Senior Iranian reformist Mostafa Tajzadeh says reformists should refrain from participating in any election that is not fully open, as a way of challenging its legitimacy.
Tajzadeh, a member of the banned reformist parties the Islamic Iran Participation Front and Mujahedin of the Islamic Revolution Organization, told the Kaleme opposition website that there is no “middle ground” and reformists can only take part in the election if it is completely free and open.
The interview, which took place during Tajzadeh’s furlough from Evin Prison in June, has come to the forefront of an ongoing public and media debate over the participation of reformists in the coming parliamentary elections.
Former Iranian president Mohammad Khatami, also considered a chief reformist figure, had previously set conditions for reformist participation in elections: all political prisoners must be released and banned political parties must be able to operate freely and openly.
In this vein, he has called for opposition leaders MirHosein Mousavi and Mehdi Karroubi to be released from house arrest and also for the provision of all “basic and civil liberties.”
Tajzadeh stressed in his interview that the establishment should be given no other option than to hold free and open elections.
He added that if conservative factions do not allow for reformist participation in the elections, they will only fall into deeper disputes among themselves.
Tajzadeh is referring to the rising tensions between supporters of Mahmoud Ahmadinejad and other conservative factions that have surfaced in the past months.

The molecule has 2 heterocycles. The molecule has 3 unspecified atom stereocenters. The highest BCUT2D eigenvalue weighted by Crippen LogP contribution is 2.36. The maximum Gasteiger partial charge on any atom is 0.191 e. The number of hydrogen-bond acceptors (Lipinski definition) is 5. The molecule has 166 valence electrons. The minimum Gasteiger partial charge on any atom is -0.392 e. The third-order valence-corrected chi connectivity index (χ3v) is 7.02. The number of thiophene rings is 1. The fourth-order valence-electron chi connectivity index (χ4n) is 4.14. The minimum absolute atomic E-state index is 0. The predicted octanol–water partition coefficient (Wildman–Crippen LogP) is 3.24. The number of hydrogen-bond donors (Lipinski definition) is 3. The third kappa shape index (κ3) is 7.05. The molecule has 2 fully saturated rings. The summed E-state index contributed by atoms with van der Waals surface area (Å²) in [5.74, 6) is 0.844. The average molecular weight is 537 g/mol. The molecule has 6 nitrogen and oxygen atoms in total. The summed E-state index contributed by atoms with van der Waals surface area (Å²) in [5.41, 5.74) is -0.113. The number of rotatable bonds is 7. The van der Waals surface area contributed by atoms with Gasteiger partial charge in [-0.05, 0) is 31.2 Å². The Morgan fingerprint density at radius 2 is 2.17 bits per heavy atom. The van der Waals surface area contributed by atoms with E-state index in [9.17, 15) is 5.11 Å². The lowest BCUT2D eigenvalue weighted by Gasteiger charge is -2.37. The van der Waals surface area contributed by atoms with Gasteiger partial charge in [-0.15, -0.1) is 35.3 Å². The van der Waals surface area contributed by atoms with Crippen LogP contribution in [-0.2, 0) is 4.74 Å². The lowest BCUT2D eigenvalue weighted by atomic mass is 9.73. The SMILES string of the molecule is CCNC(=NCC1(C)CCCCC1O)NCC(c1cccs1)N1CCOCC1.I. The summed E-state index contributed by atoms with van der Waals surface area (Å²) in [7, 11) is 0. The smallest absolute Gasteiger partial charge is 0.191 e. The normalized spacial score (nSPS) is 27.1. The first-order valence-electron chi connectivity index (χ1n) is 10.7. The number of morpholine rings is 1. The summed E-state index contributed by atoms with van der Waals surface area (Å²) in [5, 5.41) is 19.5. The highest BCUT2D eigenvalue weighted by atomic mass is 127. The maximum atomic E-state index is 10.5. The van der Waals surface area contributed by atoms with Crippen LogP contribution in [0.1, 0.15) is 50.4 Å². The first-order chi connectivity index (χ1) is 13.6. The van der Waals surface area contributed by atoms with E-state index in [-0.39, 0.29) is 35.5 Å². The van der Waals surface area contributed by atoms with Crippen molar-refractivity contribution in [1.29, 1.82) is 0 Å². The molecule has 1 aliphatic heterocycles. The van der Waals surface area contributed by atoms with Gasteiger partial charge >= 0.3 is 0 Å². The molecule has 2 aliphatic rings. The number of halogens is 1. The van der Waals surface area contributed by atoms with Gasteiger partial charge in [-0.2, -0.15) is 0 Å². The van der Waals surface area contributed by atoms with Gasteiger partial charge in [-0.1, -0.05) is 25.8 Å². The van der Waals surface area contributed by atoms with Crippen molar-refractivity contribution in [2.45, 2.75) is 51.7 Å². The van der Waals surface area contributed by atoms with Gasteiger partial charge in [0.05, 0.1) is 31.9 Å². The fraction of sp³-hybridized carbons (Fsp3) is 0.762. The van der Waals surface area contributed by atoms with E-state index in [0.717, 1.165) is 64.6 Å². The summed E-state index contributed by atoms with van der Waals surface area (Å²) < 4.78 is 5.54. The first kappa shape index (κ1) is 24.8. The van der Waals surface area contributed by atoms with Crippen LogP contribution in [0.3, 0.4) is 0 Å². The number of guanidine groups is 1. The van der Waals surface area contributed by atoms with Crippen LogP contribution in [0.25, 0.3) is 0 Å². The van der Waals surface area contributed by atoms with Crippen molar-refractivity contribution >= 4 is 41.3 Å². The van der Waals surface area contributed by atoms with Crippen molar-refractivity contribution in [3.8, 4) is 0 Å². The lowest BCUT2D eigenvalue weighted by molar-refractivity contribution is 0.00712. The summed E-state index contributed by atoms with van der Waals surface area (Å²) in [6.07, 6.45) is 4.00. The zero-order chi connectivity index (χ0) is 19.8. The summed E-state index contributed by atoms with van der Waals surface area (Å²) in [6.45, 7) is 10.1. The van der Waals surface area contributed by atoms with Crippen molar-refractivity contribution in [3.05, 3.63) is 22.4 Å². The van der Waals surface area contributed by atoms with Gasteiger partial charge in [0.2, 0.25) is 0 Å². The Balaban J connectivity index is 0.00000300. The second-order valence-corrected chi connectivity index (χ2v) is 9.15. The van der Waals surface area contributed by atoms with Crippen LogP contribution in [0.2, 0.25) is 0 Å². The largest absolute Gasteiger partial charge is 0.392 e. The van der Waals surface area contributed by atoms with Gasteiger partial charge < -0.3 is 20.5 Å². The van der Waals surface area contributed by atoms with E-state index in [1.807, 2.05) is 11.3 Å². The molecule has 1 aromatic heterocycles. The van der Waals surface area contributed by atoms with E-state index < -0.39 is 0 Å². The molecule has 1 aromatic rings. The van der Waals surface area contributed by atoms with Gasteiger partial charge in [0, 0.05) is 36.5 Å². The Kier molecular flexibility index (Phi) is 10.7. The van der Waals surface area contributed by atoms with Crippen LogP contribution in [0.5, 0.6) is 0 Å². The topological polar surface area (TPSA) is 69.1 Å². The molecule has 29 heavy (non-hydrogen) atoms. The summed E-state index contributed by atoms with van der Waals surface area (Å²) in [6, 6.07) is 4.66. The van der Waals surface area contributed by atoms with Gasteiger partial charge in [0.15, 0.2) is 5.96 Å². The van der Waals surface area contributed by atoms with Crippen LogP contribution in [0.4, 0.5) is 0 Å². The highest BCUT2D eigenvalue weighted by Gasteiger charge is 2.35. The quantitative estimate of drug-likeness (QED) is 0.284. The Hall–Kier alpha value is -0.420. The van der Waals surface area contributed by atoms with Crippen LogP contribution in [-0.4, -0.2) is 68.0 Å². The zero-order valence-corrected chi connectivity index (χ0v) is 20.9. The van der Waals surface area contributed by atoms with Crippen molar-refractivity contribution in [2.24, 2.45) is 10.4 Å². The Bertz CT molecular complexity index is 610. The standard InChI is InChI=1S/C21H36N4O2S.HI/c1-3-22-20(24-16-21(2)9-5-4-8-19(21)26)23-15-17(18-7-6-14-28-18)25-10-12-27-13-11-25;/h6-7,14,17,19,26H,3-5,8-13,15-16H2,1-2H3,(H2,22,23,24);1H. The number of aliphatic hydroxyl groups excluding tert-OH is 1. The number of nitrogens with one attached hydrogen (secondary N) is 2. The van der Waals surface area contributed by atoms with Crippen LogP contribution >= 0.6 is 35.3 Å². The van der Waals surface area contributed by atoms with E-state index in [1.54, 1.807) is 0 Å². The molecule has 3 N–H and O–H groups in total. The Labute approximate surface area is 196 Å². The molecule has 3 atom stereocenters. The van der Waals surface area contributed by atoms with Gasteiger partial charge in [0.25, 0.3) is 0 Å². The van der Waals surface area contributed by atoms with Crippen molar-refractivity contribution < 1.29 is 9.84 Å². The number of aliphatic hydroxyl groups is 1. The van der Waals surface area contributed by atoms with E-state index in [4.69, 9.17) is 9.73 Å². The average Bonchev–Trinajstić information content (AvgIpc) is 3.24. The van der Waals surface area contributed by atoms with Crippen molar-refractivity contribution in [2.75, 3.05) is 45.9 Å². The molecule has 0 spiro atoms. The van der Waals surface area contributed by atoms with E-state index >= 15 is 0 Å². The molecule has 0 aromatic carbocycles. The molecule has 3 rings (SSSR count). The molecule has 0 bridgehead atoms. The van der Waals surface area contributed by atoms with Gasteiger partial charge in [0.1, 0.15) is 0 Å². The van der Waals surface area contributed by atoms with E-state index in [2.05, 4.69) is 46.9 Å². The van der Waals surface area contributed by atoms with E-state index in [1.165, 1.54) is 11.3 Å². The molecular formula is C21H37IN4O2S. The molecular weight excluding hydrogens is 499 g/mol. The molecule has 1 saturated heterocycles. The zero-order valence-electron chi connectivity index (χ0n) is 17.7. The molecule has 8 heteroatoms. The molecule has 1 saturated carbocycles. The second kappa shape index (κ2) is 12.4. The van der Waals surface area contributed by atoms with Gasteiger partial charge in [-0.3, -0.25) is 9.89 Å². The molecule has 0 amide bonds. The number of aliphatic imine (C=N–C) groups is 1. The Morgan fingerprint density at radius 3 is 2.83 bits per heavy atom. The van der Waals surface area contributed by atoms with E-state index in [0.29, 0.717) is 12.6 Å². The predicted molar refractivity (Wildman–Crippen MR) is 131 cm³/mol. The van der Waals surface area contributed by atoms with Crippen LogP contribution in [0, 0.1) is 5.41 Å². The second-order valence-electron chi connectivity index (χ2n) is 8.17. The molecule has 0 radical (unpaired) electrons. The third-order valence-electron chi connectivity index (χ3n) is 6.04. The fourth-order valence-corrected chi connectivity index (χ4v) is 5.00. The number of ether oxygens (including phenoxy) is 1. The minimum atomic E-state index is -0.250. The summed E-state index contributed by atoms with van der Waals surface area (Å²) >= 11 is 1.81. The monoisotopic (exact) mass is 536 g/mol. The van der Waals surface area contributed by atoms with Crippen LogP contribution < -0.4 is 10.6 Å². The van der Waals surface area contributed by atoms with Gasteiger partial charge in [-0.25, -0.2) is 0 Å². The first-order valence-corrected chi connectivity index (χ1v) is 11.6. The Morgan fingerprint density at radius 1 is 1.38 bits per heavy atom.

Tajzadeh also indicated that prior to the 2009 presidential election, he believed that reformists had to participate in each election at all cost and should try to maintain at least a minority in Parliament. He adds, however, that “the narrative of the Green Movement has changed the whole affair…either the elections should be free with all the parities, or we should not participate and should leave them to play out the conflicts among themselves.”
The reformists allege that the 2009 presidential election was rigged to secure the victory of Mahmoud Ahamdinejad. The establishment rejects the allegation and has cracked down on reformists and millions of street protesters. Numerous top reformists figures currently are serving heavy prison terms for their role in the post-election protests, which have come to be known as the Green Movement.
Two years after the political crisis, many conservative politicians now speak of inviting “moderate” reformists to run in the coming election.
Most recently, the head of Iran’s Revolutionary Guards Corps, Mohammad Ali Jaffari, said only those reformists who have not “crossed the red lines” can return to the political arena.
Jaffari’s statements have been challenged by another top reformist, Mohammadreza Khatami, who reminded Islamic Republic authorities that the constitution forbids the interference of military organs in Iranian politics.